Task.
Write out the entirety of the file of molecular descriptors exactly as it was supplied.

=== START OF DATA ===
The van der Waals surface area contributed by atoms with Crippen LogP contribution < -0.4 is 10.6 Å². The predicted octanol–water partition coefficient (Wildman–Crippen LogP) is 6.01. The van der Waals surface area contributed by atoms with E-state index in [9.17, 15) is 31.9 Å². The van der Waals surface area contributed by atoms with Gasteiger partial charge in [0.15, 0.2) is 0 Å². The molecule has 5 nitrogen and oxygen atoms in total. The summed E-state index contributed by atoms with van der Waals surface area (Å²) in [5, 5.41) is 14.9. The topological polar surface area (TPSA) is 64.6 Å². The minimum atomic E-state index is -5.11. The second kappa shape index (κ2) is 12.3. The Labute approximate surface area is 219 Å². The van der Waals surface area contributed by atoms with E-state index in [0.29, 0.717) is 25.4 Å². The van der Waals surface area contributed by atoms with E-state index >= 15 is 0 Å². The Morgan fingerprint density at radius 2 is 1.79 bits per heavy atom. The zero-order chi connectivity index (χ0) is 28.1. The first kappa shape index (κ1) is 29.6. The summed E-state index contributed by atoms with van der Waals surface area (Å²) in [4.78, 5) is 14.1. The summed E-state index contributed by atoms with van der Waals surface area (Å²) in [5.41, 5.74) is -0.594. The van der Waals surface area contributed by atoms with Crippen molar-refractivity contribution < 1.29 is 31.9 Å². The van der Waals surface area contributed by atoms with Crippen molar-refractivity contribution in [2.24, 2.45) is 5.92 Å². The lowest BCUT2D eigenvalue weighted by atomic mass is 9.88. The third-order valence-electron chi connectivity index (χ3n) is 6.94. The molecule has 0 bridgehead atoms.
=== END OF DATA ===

The van der Waals surface area contributed by atoms with Crippen LogP contribution < -0.4 is 10.6 Å². The predicted octanol–water partition coefficient (Wildman–Crippen LogP) is 6.01. The van der Waals surface area contributed by atoms with E-state index in [9.17, 15) is 31.9 Å². The van der Waals surface area contributed by atoms with Gasteiger partial charge in [0.15, 0.2) is 0 Å². The molecule has 5 nitrogen and oxygen atoms in total. The summed E-state index contributed by atoms with van der Waals surface area (Å²) in [5, 5.41) is 14.9. The topological polar surface area (TPSA) is 64.6 Å². The minimum atomic E-state index is -5.11. The second kappa shape index (κ2) is 12.3. The Labute approximate surface area is 219 Å². The van der Waals surface area contributed by atoms with E-state index in [0.29, 0.717) is 25.4 Å². The van der Waals surface area contributed by atoms with E-state index >= 15 is 0 Å². The Morgan fingerprint density at radius 2 is 1.79 bits per heavy atom. The zero-order chi connectivity index (χ0) is 28.1. The first kappa shape index (κ1) is 29.6. The summed E-state index contributed by atoms with van der Waals surface area (Å²) in [4.78, 5) is 14.1. The summed E-state index contributed by atoms with van der Waals surface area (Å²) in [5.41, 5.74) is -0.594. The van der Waals surface area contributed by atoms with Crippen molar-refractivity contribution < 1.29 is 31.9 Å². The van der Waals surface area contributed by atoms with Crippen molar-refractivity contribution in [2.24, 2.45) is 5.92 Å². The lowest BCUT2D eigenvalue weighted by atomic mass is 9.88. The third-order valence-electron chi connectivity index (χ3n) is 6.94. The molecule has 0 bridgehead atoms.